Monday, March 23, 2009

Monday Madness, "My Brickwall Ancestor--Charles J. Ball"

First of all I would like to thank Amy at Untangled Family Roots for creating this new Monday meme and Miriam at Ancestories for the brickwall template!

I have been searching and coming up with almost nothing on my Great Great Grandfather Charles J. Ball for over four years now. Here I go with describing my brickwall and may I add ANY SUGGESTIONS for discovering any information about him are welcomed!

This is what I would love to find out: I would love to know when and where Charles J. Ball died and where he is buried.

Here is the known information:

Charles was born about 1857 in Baden, Germany. (Information from Alma's birth record)

Charles J. Ball married Katherine J. Sommer on April 21, 1885 at Central Christian Church in Chicago, Illinois.

Daughter of Charles and Katherine Ball; Alma Ball was born on October 13,1886 at home. Their address at that time was 270 Sangamon, Chicago, Illinois.

Charles worked as a nurse.

Charles was listed on the 1892 Chicago City Directory, living at 4524 Cottage Grove Avenue.

He was also listed on the 1893 Chicago City Directory, living at 479 W. Lake.

On the 1899 Chicago City Directory he is listed as living at 631 Larrabee.

Then he disappears.

On the 1907 Chicago City Directory, Katherine lists herself as a widow of Charles.

Positive and Negative Searches include:

I have a copy of the marriage license of Charles and Katherine and also a copy of the birth certificate of Alma. The birth certificate indicates that both Charles and Katherine were born in Baden, Germany and that both worked as nurses.

Obviously, the Chicago City Directories are another positive search and I was more than thrilled when I found those!

I have in my possession a copy of a picture (most likely a Cartes de Visite) of a young Charles J. Ball taken by R. Holyland photographer. Mr. Holyland was a photographer in Baltimore for a number of years. Perhaps Charles (Chas) had his picture taken when he arrived here in the United States to prove to his family back in Germany that he made it safe and sound to America?

I have been unable to find my Charles (Chas) on any Federal Census record or Katherine for that matter. I thought I hit the jack pot on the 1900 Federal Census with a Charles Ball in Hennepin, Minnesota who immigrated from Germany and his year of birth is close to my Charles Ball. The 1900 Census also states that this Charles Ball was married for about 16 years. No wife/child was listed though and so far I have been unable to connect him to my family. (Coincidentally, Charles and Katherine's daughter Alma married Philip Hirschberg in St. James, Minnesota in May of 1906).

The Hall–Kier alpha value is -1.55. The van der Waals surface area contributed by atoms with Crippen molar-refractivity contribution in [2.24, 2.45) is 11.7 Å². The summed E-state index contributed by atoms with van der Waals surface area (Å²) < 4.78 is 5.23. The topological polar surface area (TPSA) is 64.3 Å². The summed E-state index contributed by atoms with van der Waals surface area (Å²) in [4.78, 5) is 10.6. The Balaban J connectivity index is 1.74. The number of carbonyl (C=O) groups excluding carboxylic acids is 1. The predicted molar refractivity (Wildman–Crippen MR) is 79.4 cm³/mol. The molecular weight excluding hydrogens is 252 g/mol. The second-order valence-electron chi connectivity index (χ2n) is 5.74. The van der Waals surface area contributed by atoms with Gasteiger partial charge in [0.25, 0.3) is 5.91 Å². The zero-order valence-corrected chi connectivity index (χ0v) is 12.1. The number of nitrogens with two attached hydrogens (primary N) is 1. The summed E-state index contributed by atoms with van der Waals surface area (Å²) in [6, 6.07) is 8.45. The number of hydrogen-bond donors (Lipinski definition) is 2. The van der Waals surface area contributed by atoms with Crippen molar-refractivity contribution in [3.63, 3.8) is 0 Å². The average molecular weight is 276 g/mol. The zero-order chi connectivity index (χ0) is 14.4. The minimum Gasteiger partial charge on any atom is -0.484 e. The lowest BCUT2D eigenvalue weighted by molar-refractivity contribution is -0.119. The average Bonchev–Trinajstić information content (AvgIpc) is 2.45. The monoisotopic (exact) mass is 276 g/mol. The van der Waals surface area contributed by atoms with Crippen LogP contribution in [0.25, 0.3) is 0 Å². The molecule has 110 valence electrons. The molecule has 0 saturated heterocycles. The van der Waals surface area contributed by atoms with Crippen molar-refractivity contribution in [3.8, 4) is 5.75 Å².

I've searched the surnames of Ball, Bell, Bill, Boll, and Bull with no luck.

I have paid for a death record search for 1889 through 1907 from Cook County, Illinois with no luck.

I have search the burial records for Cook County, Illinois with no luck.

Charles is NOT buried next to Katherine in Oakwoods Cemetery in Chicago, nor do they have a Charles Ball buried in that cemetery.

I cannot locate Charles coming over from Germany on any ship documents I've been able to research.

Possible resources:
I have contacted IRAD and asked that they search for any probate records and naturalization records for Charles J. Ball.
I keep going back to the Charles Ball in Minnesota and although I don't believe he is related I have a feeling there may be some connection????

Wow, that's all I have. Not much I know, but any suggestions or directions I should move in would be appreciated.

Thanks friends!

No comments:

The Family

The family. We were a strange little band of characters trudging through life sharing diseases and toothpaste, coveting one another's desserts, hiding shampoo, borrowing money, locking each other out of our rooms, inflicting pain and kissing to heal it in the same instant, loving, laughing, defending, and trying to figure out the common thread that bound us all together. ~Erma Bombeck

Genealogy Pox, author unknown


SYMPTOMS: Continual complaint as to need for names, dates and places. Patient has a blank expressions, sometimes deaf to spouse and children. Has no taste for work of any kind, except feverishly looking through records at libraries and courthouses.
Has a compulsion to write letters. Swears at mailman when he doesn't leave mail. Frequents strange places such as cemeteries, ruins, and remote desolate country areas. Makes secret night calls and hides phone bills from spouse. Mumbles to self. Has strange, faraway look in eyes.


TREATMENT: Medication is useless. This disease is not fatal, but gets progressively worse. Patient should attend genealogy workshops, subscribe to genealogical magazines and be given a quiet corner in the house where he/she can be alone.

REMARKS: The unusual nature of this disease is that the sicker the patient gets, the more he or she enjoys it!